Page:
So why do we do it? Are we financially supported by a company, an association or a charitable foundation? No.

It’s simple. We do it because we’re personally motivated to see Canada’s valuable resources developed, and its oil safely transported through pipelines to diverse markets beyond the U.S. where we forgo billions of dollars a year.

More importantly, we think that all Canadians — including First Nations — should consider the enormous potential benefits of the oil and gas sector. A recent study by the Fraser Institute found First Nations unemployment rates are especially high (20 per cent to over 42 per cent) in First Nations communities located in areas identified for oil and gas development.

This is a tremendous opportunity, and points to the prospects of a better future not only for Alberta First Nations, but for other aboriginal groups as well.

In the interests of “convergence,” maybe it’s time the supporters of sustainable resource development — including enterprising First Nations — converged around the idea that cleaner oilsands and safer pipelines will play a big part of our collective future.

Christopher Wilson is an educator based in Vancouver. Wyatt Webster is a First Nations member and small business-owner, also based in Vancouver. For more information, see

ZERO CO 2 emissions,pipeline ruptures and spills,super tanker accidents=All the Alberta tar sands bitumen pipelines you desire...until then,slow the industrial tar sands development down!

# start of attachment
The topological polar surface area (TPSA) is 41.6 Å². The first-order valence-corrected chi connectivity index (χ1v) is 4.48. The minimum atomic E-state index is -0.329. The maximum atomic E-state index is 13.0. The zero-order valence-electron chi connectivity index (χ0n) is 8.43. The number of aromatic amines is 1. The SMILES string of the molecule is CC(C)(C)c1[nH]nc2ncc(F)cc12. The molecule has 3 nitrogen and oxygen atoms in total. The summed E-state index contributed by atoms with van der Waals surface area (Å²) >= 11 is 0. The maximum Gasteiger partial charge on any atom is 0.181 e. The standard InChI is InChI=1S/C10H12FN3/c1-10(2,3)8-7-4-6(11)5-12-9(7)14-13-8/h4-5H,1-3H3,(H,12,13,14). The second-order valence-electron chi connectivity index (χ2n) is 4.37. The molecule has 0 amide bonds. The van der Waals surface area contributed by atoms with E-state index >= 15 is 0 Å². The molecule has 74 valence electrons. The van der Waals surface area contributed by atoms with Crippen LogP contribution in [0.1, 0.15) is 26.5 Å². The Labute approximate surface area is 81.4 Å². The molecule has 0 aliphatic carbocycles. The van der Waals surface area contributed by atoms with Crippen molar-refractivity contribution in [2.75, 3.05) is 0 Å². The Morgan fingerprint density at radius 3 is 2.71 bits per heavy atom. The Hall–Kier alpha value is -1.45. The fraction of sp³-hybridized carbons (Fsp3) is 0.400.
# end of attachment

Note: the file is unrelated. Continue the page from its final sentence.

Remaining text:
Pipelines are definitely the safest way to transport oil gas, and oil and gas are not going away anytime soon. May as well reap the rewards, and by participating in the process, ensure it is done sustainably and safely (but that may be easier said than done). There are certain matters in applications that sometimes seem to be ignored on purpose. Let's make sure they're not.
David E.H. Smith Sunday, 15 June 2014
Perhaps, Msrs. Wilson & Webster would prefer to use the word "CONCERNED"?

Human Nature; How Cultures & Traditions can be used to try & explain Bullying & Info Deprivation to Protect the Power of “Death-Pots”.

After reading about the fears of retaliation of the Native Women's Assoc. of Canada (NWAC) by powerful chiefs & councils for questioning & improving the chiefs/councils plans & decisions, etc., it has been suggested that it might be easier to minimize any potential for negative “stereo typing” of Native chiefs & their councils by:
1) the most vulnerable Native community members (95% - 99% of the members of Native communities),
2) non Native funders of Native communities
3) et al,
by pointing out once again, but, with greater emphasis, that the most vulnerable community members, both; Native & non Native, are slowly & painfully becoming aware of the threat that is posed to the bullying, information depriving despots (Death-Pots) by way of the sharing of the relevant information, in forums that have eliminated the fear of retaliation.

And, therefore, in regard to the recent, June 5, 2014, comments by the grand chief of the Association of Iroquois and Allied Indians Gordon Peters about negative “stereotypes”, it has also been suggested that Mr. Peters needn't be concerned as Native & non Native Canadians have made:
1) the distinctions between the bullying despots & the most vulnerable community members